Becoming the best in your work is not an over-night occurrence; rather it can take years to hone your skills to be considered to be on top of the game.
Desert Vista High School Director of Bands Josh Thye understands this, and through his relentless hard work and drive he has been named 2013 Best High-School Teacher in Ahwatukee.
Thye showed promise when it came to music since his high school years being part of the Desert Vista Marching band playing the trumpet. He also comes from a musically inclined family, with his father having a doctorate in choral conducting.
He decided to continue his music education while attending the University of Arizona, where he received a bachelor’s degree in music education in 2003.
“It kind of solidified the plan to pursue teaching music, specifically high school band,” Thye said.
While completing his student teaching at Corona del Sol High School, Thye sought musical guidance from Director of Bands Bill Richardson, who he says has become a mentoring figure in his life.
As his student teaching was coming to an end, Desert Vista’s former director of bands, Eric Holden, tragically lost his fight against cancer.
“It was a really tough time. It’s hard to describe what certain teachers mean, and specifically for band kids they get to know their director over the course of four years,” he said.
Richardson encouraged Thye to apply for the position, feeling he would be perfect for the job.
Thye was a bit hesitant about the thought of running the marching band program at Desert Vista because the community was still mourning the death of their beloved instructor, and felt he was inexperienced considering he just graduated from college. He decided to apply for the position anyway.
“I was straight out of college, I had zero experience,” Thye said. “I was hired in May 2003 and it was a very humbling process.”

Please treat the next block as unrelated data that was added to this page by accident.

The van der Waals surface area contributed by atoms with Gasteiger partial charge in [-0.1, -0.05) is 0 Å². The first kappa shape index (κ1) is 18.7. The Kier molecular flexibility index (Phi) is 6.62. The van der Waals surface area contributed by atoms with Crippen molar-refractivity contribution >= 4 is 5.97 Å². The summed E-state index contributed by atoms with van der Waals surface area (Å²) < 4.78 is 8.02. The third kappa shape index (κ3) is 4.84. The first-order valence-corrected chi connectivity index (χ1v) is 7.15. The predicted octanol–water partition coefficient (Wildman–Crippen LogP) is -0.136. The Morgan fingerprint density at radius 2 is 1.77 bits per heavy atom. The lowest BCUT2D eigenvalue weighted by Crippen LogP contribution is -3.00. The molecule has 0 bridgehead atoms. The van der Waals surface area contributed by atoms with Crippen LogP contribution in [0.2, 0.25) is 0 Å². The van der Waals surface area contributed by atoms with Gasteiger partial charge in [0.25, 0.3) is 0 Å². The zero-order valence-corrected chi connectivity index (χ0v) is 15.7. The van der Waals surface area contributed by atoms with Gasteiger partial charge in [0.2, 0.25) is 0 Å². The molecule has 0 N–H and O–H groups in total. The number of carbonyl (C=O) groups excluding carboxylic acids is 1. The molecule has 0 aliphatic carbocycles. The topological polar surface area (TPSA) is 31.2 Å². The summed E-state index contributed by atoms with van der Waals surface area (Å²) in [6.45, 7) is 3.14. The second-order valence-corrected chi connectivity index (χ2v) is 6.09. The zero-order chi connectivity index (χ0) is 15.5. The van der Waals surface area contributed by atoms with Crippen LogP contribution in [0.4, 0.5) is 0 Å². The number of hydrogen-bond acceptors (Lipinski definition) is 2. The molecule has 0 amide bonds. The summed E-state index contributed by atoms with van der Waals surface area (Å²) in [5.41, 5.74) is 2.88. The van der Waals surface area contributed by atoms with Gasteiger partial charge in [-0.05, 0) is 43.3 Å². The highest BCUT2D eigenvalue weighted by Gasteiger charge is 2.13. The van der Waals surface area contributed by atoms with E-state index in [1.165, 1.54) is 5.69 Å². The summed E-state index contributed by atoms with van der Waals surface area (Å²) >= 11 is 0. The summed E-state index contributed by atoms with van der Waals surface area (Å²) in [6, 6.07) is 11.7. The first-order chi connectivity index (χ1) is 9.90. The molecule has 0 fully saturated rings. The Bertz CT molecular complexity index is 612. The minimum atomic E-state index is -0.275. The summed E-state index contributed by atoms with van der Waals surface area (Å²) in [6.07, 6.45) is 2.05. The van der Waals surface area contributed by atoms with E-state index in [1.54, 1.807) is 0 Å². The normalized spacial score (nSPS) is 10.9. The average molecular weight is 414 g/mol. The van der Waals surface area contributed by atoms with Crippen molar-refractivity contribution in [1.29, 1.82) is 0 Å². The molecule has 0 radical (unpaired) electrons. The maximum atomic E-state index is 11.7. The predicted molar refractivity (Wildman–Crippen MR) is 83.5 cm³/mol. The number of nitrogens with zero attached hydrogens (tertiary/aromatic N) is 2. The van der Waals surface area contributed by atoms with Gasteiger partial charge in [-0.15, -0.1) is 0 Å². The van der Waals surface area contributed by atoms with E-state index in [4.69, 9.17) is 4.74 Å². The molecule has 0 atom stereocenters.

The humbling process for Thye came as a healing process for his new students and their families, which Thye found himself in the cross hairs of their pain.
The first year became a roller coaster ride for the young teacher because many of the parents and students were a bit uneasy about Thye, as they were still in mourning.
“It was a learning process and there are families that I will never forget, who supported me and ended up joining me in the process,” he said.
Thye began receiving letters from parents, supportive and not so supportive; about the direction the marching band was heading, and he decided to file each letter he received.
Eventually, by his fourth year of teaching Thye began getting his footing and began growing with the marching band.
In 2008, the marching band showed success by finishing sixth place in Bands of America, and during the same year was able to perform at Carnegie Hall in New York.
“We focused our energy in what it takes to be the best in something,” Thye said. “It’s kind of scary to say it out loud because there is always that fear of failure, but the drive and determination really grew.”
Since then, Thye has been moving the program on the right direction of success, winning four consecutive state titles.
However, Thye believes all the success from the program is from a team effort from his staff to his students.
“Any success that I might have experienced, if you look deeper there’s a team involved,” he said.
Being recognized for his work as 2013 Best High School Teacher in Ahwatukee is an honoring experience for Thye, and he is completely humbled by the experience.
“In many ways I still feel that I’m filling in for Eric. I’m just trying to do the best I can in a program he started. We’ve had our ups and downs and I know that we will have to ride that roller coaster again, but it’s really an honor. This is a wonderful community full of lots of very good teachers,” he said. “It’s been a wonderful ride.”
Andy Chen, senior drum major, feels his teacher is deserving of the award through his dedication to the program and care for his students.
“He’s been a lot more than a teacher, he’s been more of a mentor,” he said.
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